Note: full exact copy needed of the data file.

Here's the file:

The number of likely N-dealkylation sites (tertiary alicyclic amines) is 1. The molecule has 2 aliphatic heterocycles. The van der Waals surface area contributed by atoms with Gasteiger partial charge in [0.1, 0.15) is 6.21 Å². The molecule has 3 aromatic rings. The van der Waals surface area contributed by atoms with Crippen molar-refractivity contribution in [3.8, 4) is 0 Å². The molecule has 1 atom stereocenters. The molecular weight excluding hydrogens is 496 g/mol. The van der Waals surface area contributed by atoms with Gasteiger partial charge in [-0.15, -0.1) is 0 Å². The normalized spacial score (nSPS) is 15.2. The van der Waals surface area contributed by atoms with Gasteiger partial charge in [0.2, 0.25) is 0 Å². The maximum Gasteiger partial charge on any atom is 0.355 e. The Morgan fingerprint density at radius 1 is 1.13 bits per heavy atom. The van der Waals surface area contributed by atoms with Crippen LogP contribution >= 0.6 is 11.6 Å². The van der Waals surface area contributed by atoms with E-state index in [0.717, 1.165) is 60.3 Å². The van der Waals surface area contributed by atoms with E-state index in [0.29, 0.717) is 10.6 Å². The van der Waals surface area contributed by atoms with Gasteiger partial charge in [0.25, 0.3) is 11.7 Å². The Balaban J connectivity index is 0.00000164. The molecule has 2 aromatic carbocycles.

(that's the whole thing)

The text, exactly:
The number of likely N-dealkylation sites (tertiary alicyclic amines) is 1. The molecule has 2 aliphatic heterocycles. The van der Waals surface area contributed by atoms with Gasteiger partial charge in [0.1, 0.15) is 6.21 Å². The molecule has 3 aromatic rings. The van der Waals surface area contributed by atoms with Crippen molar-refractivity contribution in [3.8, 4) is 0 Å². The molecule has 1 atom stereocenters. The molecular weight excluding hydrogens is 496 g/mol. The van der Waals surface area contributed by atoms with Gasteiger partial charge in [-0.15, -0.1) is 0 Å². The normalized spacial score (nSPS) is 15.2. The van der Waals surface area contributed by atoms with Gasteiger partial charge in [0.2, 0.25) is 0 Å². The maximum Gasteiger partial charge on any atom is 0.355 e. The Morgan fingerprint density at radius 1 is 1.13 bits per heavy atom. The van der Waals surface area contributed by atoms with Crippen LogP contribution >= 0.6 is 11.6 Å². The van der Waals surface area contributed by atoms with E-state index in [0.717, 1.165) is 60.3 Å². The van der Waals surface area contributed by atoms with E-state index in [0.29, 0.717) is 10.6 Å². The van der Waals surface area contributed by atoms with Gasteiger partial charge in [0.25, 0.3) is 11.7 Å². The Balaban J connectivity index is 0.00000164. The molecule has 2 aromatic carbocycles.